What is KYC?
KYC data, or simply KYC, is an abbreviation of Know Your Customer data.
When someone opens a stock trading account, a crypto account, or a brokerage account, that person needs to provide their personal information as the brokerage, or the bank has a legal obligation to know their customer.
And, as you can probably tell, marketers quickly fell deeply in love with the concept.
However, for crypto users the opposite is happening.
KYC Marketing is fine, KYC Crypto might not be
Whoever people are entrusting their info will simply know everything about them: like their name, date of birth, home address, social security number, passport number, and other information depending on which country the user is living in.
Know your customer data arose from the fallout of the 9/11 attacks and the Patriot Act which made KYC mandatory for all US banks and brokerage accounts, something which might sound reasonable given it attempts to stop money laundering or terrorism funding.
However, even with its best intentions, KYC can also have a pernicious effect and be a dangerous policy given how fragile the data keeping systems can be.
At face value, know your customer data is there to protect users but it ends up making them more exposed and vulnerable as centralized databases start to possess increasingly amounts of info which in turn makes them increasingly attractive targets for hackers, especially since these data keepers track record isn’t really impressive to begin with.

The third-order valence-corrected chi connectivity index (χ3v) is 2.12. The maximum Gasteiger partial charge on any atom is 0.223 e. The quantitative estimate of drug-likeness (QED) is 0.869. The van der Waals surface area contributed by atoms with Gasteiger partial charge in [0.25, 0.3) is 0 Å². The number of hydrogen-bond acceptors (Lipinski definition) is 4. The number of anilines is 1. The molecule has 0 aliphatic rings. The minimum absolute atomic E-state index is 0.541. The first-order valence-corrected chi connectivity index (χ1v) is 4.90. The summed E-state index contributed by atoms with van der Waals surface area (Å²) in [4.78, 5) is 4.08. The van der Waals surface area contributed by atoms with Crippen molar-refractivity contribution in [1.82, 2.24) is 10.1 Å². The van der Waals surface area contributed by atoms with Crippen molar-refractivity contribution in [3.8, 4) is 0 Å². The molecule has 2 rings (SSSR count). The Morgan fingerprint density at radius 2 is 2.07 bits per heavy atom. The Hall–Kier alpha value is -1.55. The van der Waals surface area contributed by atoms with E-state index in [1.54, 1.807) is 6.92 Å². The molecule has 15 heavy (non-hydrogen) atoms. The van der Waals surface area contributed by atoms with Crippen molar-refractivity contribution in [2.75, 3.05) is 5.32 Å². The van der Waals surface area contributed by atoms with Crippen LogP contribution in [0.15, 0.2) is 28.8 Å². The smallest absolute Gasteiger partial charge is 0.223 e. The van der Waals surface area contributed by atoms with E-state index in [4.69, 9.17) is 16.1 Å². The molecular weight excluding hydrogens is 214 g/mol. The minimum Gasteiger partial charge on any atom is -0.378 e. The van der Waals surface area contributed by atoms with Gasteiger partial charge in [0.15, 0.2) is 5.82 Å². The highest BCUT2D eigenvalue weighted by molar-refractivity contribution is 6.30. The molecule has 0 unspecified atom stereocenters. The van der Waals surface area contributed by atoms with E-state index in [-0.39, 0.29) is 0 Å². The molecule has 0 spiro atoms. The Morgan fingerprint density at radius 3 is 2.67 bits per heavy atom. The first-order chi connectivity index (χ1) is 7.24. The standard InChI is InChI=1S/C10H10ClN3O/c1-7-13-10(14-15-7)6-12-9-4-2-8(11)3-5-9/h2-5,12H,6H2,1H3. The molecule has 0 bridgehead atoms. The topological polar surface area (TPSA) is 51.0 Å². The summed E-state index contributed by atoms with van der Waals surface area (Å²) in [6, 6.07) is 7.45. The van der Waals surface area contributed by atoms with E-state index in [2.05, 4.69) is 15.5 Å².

With major cryptocurrency exchanges information showing up and being sold on the dark web, paradoxically, know your customer data can makes us all less secure as hackers can target you online and, given that they might get a hold of your home address, they can even target you in real life.
So, the onboarding process seems easy on several platforms (and not only the crypto related ones) and they sure can strike people as convenient but registering makes them immediately vulnerable or, at least, exposes themselves to potential harm.
Buying non-KYC Bitcoin, on the other hand, is still far from being a perfect and smooth process. It is much less convenient, it may even come at a slightly higher price than what one would pay on a regulated exchange, and, lastly, it may be quite difficult to purchase large amounts at once.
Two other major concerns regarding non-kyc Bitcoin are its legality where the buyer lives and tax evasion.
When dealing with centralized KYC exchanges, the government and the IRS are informed of your purchases, even if you put your BTC through a coin mixer of sorts, the information is still reported to the IRS.
Accordingly, it is imperative that one fully understands the limits of the law when dealing with non-kyc purchases.
Non-KYC Bitcoin is a way of keeping your information hidden and increasing your own personal privacy. It may be troublesome to buy, it may even cost a little more but at the end of the day it will all come down to how much you value your own privacy.